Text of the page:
The Baltimore City board of school commissioners is weighing whether to require a minimum grade point average of 1.75 for students to participate on interscholastic sports teams, according to multiple reports.
At the moment, the district allows students to participate in interscholastic sports so long as they have no more than one failing grade in the previous grading period, according to the district’s handbook. Establishment of a minimum GPA would be a first for the district, per Erica L. Green of the Baltimore Sun.
If the new standards are approved—something that is no certainty at the moment—the current policy would remain in place for the 2016-17 school year. The minimum 1.75 GPA, which equates to a C-minus, would be in place for the 2017-18 school year, and it would rise to a minimum 2.0 GPA, which equates to a C, in 2018-19.
“If it was up to me, it would be 2.0 immediately,” city councilman Brandon Scott told Green. “Allowing them to play with a 1-point-anything allows coaches and schools to use kids and set them up for failure.”
Advocates for the change point to the National Collegiate Athletic Association as part of the impetus. For high school athletes who hope to continue their athletic careers at Division I colleges and universities, they must earn a minimum 2.3 GPA in core courses to be eligible to compete as freshmen.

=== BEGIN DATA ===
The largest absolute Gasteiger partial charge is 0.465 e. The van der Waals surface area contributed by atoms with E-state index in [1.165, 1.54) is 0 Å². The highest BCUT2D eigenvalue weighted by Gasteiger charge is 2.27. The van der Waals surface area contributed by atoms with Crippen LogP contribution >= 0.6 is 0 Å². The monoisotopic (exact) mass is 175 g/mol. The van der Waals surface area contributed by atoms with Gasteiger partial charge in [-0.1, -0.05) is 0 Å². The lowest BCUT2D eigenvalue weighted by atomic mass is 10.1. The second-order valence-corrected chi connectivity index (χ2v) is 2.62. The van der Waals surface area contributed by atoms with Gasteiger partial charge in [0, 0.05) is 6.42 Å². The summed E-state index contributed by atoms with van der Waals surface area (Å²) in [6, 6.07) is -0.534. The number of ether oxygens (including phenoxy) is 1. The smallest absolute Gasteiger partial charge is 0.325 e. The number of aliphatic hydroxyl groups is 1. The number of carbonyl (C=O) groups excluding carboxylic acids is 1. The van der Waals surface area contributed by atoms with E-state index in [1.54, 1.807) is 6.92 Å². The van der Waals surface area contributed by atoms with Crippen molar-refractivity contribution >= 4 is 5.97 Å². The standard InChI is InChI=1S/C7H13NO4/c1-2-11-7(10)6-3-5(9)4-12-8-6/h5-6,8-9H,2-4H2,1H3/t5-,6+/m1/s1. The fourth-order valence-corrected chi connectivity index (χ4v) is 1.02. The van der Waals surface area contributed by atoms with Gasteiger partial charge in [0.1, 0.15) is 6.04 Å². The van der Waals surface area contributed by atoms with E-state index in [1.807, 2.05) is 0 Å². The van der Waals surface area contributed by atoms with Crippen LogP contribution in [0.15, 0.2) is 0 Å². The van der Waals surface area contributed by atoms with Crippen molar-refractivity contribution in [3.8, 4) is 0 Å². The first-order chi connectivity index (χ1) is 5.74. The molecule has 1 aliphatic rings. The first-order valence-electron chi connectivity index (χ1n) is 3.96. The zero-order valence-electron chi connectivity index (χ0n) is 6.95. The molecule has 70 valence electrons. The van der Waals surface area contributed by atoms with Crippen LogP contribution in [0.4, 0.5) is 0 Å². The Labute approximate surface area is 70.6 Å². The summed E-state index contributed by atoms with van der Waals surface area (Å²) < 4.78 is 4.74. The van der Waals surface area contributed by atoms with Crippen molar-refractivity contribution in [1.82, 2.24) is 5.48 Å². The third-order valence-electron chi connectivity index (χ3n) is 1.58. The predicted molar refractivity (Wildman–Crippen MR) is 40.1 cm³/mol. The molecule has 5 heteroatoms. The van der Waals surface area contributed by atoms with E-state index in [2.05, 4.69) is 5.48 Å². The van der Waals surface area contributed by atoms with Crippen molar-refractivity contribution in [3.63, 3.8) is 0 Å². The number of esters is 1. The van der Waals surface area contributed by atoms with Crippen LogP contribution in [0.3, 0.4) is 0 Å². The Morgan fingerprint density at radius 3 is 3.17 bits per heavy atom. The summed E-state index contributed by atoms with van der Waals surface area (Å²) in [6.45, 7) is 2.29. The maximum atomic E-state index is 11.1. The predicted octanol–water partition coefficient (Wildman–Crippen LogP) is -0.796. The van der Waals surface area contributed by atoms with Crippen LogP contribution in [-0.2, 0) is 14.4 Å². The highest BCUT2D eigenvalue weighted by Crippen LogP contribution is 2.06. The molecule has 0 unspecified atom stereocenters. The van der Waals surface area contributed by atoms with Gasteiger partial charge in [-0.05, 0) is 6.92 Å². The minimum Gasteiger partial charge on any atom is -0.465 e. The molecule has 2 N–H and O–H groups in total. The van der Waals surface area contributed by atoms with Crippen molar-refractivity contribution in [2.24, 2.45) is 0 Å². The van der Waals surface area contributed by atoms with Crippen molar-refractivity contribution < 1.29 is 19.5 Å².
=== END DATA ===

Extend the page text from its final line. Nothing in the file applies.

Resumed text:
Tim Brown, a quarterback on the Baltimore Polytechnic Institute football team, threw his support behind the minimum 2.0 GPA when speaking with Fox45 Baltimore’s John Rydell.
“If they want to get into college,” Brown told Rydell. “I mean, a 1.75 ain’t going to get you nowhere.”
In 2011, the Maryland General Assembly passed a law that required the state board of education to make specific recommendations about minimum academic requirements for high school student-athletes. The board responded by recommending each district adopt a minimum 2.0 GPA for high school students to be eligible to participate in interscholastic athletics, but it stopped short of making that mandatory statewide. According to Green, Baltimore would be the last district in the region to change its eligibility policy since the state board’s recommendation came through nearly five years ago.
Some board members expressed concern about whether the district has the appropriate support structures in place to accompany such a change, according to Green. New district CEO Sonja Santelises acknowledged that fear as legitimate, noting that her staff is still gathering feedback about the proposal before putting it up to a vote.
“If I could, I would institute the standard tomorrow, but we want to be responsive to students and families,” Santelises said, according to Green. “The goal is not to have a policy that hurts kids. The goal is to have a policy that has high expectations, but also give schools and families the supports to meet them.”
A version of this news article first appeared in the Schooled in Sports blog.